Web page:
Nearly one in four homeowners (22.7 percent) owes more on his mortgage than the home is worth, according to California research firm CoreLogic.
Almost three-quarters of the underwater homeowners have above-market interest rates, says CoreLogic, but refinancing has proven to be tricky. In an effort to address the problem, last week President Obama announced the new and improved Home Affordable Refinance Program (HARP), which was rolled out in 2009 to help underwater homeowners with loans backed by Fannie Mae or Freddie Mac refinance without putting down additional cash. The revamped program is designed to reduce fees, loosen restrictions and incent lenders to include more homeowners. Homeowners still have to be current on their payments, which shuts out about 3.5 million seriously delinquent borrowers, according to the LA Times.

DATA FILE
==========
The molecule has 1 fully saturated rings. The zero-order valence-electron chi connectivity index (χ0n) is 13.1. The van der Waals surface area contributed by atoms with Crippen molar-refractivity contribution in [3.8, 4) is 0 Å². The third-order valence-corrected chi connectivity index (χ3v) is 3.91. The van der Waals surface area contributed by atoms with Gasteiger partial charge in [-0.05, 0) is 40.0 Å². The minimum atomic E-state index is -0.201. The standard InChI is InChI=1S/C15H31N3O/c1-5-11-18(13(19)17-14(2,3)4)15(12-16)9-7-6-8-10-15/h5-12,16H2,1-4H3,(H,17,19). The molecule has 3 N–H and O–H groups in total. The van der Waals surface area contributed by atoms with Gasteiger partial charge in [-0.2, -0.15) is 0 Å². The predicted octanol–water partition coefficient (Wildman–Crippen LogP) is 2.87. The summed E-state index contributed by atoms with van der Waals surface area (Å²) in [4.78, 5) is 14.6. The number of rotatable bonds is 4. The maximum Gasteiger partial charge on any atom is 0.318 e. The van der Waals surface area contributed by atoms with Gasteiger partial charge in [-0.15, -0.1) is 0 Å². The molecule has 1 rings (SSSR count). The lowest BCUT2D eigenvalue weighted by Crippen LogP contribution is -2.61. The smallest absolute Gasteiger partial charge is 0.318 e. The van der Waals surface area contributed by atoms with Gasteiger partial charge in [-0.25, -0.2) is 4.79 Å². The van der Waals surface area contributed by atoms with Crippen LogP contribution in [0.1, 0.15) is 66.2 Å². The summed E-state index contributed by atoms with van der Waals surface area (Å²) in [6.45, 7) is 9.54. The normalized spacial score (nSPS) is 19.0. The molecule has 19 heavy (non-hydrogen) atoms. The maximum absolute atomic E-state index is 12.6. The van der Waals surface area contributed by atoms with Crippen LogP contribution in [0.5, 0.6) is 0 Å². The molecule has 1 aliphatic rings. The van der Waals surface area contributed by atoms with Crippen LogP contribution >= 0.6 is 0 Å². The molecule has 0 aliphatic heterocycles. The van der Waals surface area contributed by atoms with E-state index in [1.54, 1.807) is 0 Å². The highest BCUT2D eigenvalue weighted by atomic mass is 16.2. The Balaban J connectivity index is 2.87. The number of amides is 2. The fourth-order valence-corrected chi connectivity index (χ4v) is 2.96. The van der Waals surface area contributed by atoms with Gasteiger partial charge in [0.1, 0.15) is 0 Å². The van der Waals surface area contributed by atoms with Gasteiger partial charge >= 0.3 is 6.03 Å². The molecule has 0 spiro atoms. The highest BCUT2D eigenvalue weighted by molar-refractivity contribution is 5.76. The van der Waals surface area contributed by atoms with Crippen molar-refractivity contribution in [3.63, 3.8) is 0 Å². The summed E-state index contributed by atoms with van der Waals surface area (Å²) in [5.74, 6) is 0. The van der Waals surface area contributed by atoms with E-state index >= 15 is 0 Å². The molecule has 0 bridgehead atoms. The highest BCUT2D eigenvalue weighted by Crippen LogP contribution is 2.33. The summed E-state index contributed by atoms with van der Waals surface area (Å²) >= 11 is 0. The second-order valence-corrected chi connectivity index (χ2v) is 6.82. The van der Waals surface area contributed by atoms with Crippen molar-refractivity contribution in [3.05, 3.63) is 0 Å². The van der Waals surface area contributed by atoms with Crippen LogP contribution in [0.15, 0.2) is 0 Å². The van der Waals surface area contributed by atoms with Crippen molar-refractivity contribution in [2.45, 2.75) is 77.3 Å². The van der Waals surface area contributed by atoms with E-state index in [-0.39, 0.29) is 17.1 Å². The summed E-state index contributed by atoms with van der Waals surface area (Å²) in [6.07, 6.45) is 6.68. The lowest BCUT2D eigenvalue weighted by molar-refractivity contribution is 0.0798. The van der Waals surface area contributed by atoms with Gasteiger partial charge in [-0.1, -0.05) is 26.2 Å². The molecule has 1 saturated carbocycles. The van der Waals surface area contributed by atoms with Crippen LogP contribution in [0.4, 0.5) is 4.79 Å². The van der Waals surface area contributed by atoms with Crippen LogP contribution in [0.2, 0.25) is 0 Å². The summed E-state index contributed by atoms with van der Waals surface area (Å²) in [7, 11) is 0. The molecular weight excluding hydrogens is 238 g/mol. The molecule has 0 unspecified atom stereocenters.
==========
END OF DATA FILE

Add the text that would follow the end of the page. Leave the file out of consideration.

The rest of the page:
Homeowners who took out second mortgages (both home equity lines of credit and loans) during the housing boom are faring even worse: 38 percent of them are underwater. Even if they walk away from their homes and attempt a short sale, they still could owe the second mortgage. Loan modifications are harder to obtain for those with two mortgages and underwater borrowers have a more difficult time getting credit cards and car loans.
Regionally, the CoreLogic report shows that Nevada fared the worst of all the states, with 63 percent of its mortgages underwater. Arizona came in second at 50 percent, followed by Florida (46 percent) and Michigan (36 percent). Home values have fallen by as much as 50 percent in these areas.
Economists say the economic recovery will continue to be fitful until the housing market improves.
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